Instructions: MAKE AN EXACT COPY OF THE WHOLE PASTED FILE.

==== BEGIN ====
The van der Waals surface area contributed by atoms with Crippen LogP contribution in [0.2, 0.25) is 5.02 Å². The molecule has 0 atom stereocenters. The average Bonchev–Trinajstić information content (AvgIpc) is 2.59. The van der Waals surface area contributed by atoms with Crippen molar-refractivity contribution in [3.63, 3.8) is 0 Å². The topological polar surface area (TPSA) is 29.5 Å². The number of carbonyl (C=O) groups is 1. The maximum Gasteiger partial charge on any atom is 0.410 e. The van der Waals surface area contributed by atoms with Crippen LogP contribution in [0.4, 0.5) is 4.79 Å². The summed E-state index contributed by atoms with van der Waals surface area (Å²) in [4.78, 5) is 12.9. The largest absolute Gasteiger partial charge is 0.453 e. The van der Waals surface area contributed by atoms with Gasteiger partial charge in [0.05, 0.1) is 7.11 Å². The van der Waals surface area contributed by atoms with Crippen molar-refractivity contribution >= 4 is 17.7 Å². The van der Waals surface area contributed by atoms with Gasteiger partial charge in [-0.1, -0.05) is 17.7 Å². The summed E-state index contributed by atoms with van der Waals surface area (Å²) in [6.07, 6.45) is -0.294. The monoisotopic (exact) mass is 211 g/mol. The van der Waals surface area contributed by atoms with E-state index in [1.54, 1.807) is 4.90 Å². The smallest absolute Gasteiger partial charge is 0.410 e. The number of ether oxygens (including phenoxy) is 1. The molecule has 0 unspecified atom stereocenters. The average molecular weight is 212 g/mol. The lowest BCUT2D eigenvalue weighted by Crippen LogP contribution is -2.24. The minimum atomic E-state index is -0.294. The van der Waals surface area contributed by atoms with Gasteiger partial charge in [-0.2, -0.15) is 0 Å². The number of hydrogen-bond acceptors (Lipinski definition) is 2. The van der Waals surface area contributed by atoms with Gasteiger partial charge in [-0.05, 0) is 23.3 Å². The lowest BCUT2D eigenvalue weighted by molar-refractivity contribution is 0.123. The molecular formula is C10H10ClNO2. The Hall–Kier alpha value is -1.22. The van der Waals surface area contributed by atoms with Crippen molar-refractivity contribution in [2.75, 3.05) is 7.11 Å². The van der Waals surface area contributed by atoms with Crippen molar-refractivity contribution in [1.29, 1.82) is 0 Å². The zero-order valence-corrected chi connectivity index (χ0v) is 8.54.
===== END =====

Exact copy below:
The van der Waals surface area contributed by atoms with Crippen LogP contribution in [0.2, 0.25) is 5.02 Å². The molecule has 0 atom stereocenters. The average Bonchev–Trinajstić information content (AvgIpc) is 2.59. The van der Waals surface area contributed by atoms with Crippen molar-refractivity contribution in [3.63, 3.8) is 0 Å². The topological polar surface area (TPSA) is 29.5 Å². The number of carbonyl (C=O) groups is 1. The maximum Gasteiger partial charge on any atom is 0.410 e. The van der Waals surface area contributed by atoms with Crippen LogP contribution in [0.4, 0.5) is 4.79 Å². The summed E-state index contributed by atoms with van der Waals surface area (Å²) in [4.78, 5) is 12.9. The largest absolute Gasteiger partial charge is 0.453 e. The van der Waals surface area contributed by atoms with Gasteiger partial charge in [0.05, 0.1) is 7.11 Å². The van der Waals surface area contributed by atoms with Crippen molar-refractivity contribution >= 4 is 17.7 Å². The van der Waals surface area contributed by atoms with Gasteiger partial charge in [-0.1, -0.05) is 17.7 Å². The summed E-state index contributed by atoms with van der Waals surface area (Å²) in [6.07, 6.45) is -0.294. The monoisotopic (exact) mass is 211 g/mol. The van der Waals surface area contributed by atoms with E-state index in [1.54, 1.807) is 4.90 Å². The smallest absolute Gasteiger partial charge is 0.410 e. The number of ether oxygens (including phenoxy) is 1. The molecule has 0 unspecified atom stereocenters. The average molecular weight is 212 g/mol. The lowest BCUT2D eigenvalue weighted by Crippen LogP contribution is -2.24. The minimum atomic E-state index is -0.294. The van der Waals surface area contributed by atoms with Gasteiger partial charge in [-0.2, -0.15) is 0 Å². The number of hydrogen-bond acceptors (Lipinski definition) is 2. The van der Waals surface area contributed by atoms with Gasteiger partial charge in [-0.05, 0) is 23.3 Å². The lowest BCUT2D eigenvalue weighted by molar-refractivity contribution is 0.123. The molecular formula is C10H10ClNO2. The Hall–Kier alpha value is -1.22. The van der Waals surface area contributed by atoms with Crippen molar-refractivity contribution in [2.75, 3.05) is 7.11 Å². The van der Waals surface area contributed by atoms with Crippen molar-refractivity contribution in [1.29, 1.82) is 0 Å². The zero-order valence-corrected chi connectivity index (χ0v) is 8.54.